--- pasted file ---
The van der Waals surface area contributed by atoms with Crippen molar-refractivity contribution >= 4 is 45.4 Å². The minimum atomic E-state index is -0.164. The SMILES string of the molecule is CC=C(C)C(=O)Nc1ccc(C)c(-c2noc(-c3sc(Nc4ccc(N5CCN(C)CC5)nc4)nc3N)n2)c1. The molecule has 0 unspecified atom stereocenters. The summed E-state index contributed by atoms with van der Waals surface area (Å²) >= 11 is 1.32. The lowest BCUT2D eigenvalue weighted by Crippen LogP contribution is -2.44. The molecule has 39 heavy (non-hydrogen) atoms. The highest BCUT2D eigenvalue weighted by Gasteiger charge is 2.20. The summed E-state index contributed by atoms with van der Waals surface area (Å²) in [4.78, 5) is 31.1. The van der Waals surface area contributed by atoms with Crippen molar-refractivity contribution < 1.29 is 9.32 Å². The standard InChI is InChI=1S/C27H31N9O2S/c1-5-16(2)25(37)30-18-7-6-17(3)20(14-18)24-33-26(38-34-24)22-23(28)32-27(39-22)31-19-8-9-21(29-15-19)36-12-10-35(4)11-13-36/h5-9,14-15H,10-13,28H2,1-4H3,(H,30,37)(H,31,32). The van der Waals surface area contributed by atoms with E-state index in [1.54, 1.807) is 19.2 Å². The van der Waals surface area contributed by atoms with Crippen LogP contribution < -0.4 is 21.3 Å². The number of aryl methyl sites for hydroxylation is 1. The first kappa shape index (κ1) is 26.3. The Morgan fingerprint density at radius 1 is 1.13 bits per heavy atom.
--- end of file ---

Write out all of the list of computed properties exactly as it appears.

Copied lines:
The van der Waals surface area contributed by atoms with Crippen molar-refractivity contribution >= 4 is 45.4 Å². The minimum atomic E-state index is -0.164. The SMILES string of the molecule is CC=C(C)C(=O)Nc1ccc(C)c(-c2noc(-c3sc(Nc4ccc(N5CCN(C)CC5)nc4)nc3N)n2)c1. The molecule has 0 unspecified atom stereocenters. The summed E-state index contributed by atoms with van der Waals surface area (Å²) >= 11 is 1.32. The lowest BCUT2D eigenvalue weighted by Crippen LogP contribution is -2.44. The molecule has 39 heavy (non-hydrogen) atoms. The highest BCUT2D eigenvalue weighted by Gasteiger charge is 2.20. The summed E-state index contributed by atoms with van der Waals surface area (Å²) in [4.78, 5) is 31.1. The van der Waals surface area contributed by atoms with Crippen molar-refractivity contribution < 1.29 is 9.32 Å². The standard InChI is InChI=1S/C27H31N9O2S/c1-5-16(2)25(37)30-18-7-6-17(3)20(14-18)24-33-26(38-34-24)22-23(28)32-27(39-22)31-19-8-9-21(29-15-19)36-12-10-35(4)11-13-36/h5-9,14-15H,10-13,28H2,1-4H3,(H,30,37)(H,31,32). The van der Waals surface area contributed by atoms with E-state index in [1.54, 1.807) is 19.2 Å². The van der Waals surface area contributed by atoms with Crippen LogP contribution < -0.4 is 21.3 Å². The number of aryl methyl sites for hydroxylation is 1. The first kappa shape index (κ1) is 26.3. The Morgan fingerprint density at radius 1 is 1.13 bits per heavy atom.